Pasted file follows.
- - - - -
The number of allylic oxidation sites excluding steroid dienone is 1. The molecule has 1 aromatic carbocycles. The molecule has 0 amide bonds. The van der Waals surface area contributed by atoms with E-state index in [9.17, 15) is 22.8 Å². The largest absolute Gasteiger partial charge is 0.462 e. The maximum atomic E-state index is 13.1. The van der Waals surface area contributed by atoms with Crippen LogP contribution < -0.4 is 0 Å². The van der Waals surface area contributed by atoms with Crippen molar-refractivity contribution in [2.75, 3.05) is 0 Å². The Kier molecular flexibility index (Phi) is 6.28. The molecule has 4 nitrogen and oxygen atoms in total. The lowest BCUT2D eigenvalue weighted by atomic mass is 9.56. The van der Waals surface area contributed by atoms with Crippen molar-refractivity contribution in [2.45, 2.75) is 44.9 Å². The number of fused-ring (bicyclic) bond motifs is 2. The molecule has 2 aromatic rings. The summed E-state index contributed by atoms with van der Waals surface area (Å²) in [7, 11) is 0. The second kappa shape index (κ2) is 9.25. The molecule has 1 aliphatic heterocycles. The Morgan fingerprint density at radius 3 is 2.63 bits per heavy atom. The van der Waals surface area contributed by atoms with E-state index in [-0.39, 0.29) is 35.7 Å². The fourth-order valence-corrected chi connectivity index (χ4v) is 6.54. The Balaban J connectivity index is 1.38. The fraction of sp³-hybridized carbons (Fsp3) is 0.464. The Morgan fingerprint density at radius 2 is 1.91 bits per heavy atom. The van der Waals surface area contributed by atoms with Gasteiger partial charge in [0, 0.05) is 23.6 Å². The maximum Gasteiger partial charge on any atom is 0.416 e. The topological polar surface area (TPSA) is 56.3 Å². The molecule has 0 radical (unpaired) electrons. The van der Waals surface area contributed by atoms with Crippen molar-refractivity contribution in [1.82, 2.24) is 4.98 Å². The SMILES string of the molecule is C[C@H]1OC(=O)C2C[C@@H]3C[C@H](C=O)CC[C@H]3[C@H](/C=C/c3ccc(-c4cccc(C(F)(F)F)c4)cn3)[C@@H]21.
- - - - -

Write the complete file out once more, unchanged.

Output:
The number of allylic oxidation sites excluding steroid dienone is 1. The molecule has 1 aromatic carbocycles. The molecule has 0 amide bonds. The van der Waals surface area contributed by atoms with E-state index in [9.17, 15) is 22.8 Å². The largest absolute Gasteiger partial charge is 0.462 e. The maximum atomic E-state index is 13.1. The van der Waals surface area contributed by atoms with Crippen LogP contribution < -0.4 is 0 Å². The van der Waals surface area contributed by atoms with Crippen molar-refractivity contribution in [2.75, 3.05) is 0 Å². The Kier molecular flexibility index (Phi) is 6.28. The molecule has 4 nitrogen and oxygen atoms in total. The lowest BCUT2D eigenvalue weighted by atomic mass is 9.56. The van der Waals surface area contributed by atoms with Crippen molar-refractivity contribution in [2.45, 2.75) is 44.9 Å². The number of fused-ring (bicyclic) bond motifs is 2. The molecule has 2 aromatic rings. The summed E-state index contributed by atoms with van der Waals surface area (Å²) in [7, 11) is 0. The second kappa shape index (κ2) is 9.25. The molecule has 1 aliphatic heterocycles. The Morgan fingerprint density at radius 3 is 2.63 bits per heavy atom. The van der Waals surface area contributed by atoms with E-state index in [-0.39, 0.29) is 35.7 Å². The fourth-order valence-corrected chi connectivity index (χ4v) is 6.54. The Balaban J connectivity index is 1.38. The fraction of sp³-hybridized carbons (Fsp3) is 0.464. The Morgan fingerprint density at radius 2 is 1.91 bits per heavy atom. The van der Waals surface area contributed by atoms with Gasteiger partial charge in [0, 0.05) is 23.6 Å². The maximum Gasteiger partial charge on any atom is 0.416 e. The topological polar surface area (TPSA) is 56.3 Å². The molecule has 0 radical (unpaired) electrons. The van der Waals surface area contributed by atoms with Crippen molar-refractivity contribution in [1.82, 2.24) is 4.98 Å². The SMILES string of the molecule is C[C@H]1OC(=O)C2C[C@@H]3C[C@H](C=O)CC[C@H]3[C@H](/C=C/c3ccc(-c4cccc(C(F)(F)F)c4)cn3)[C@@H]21.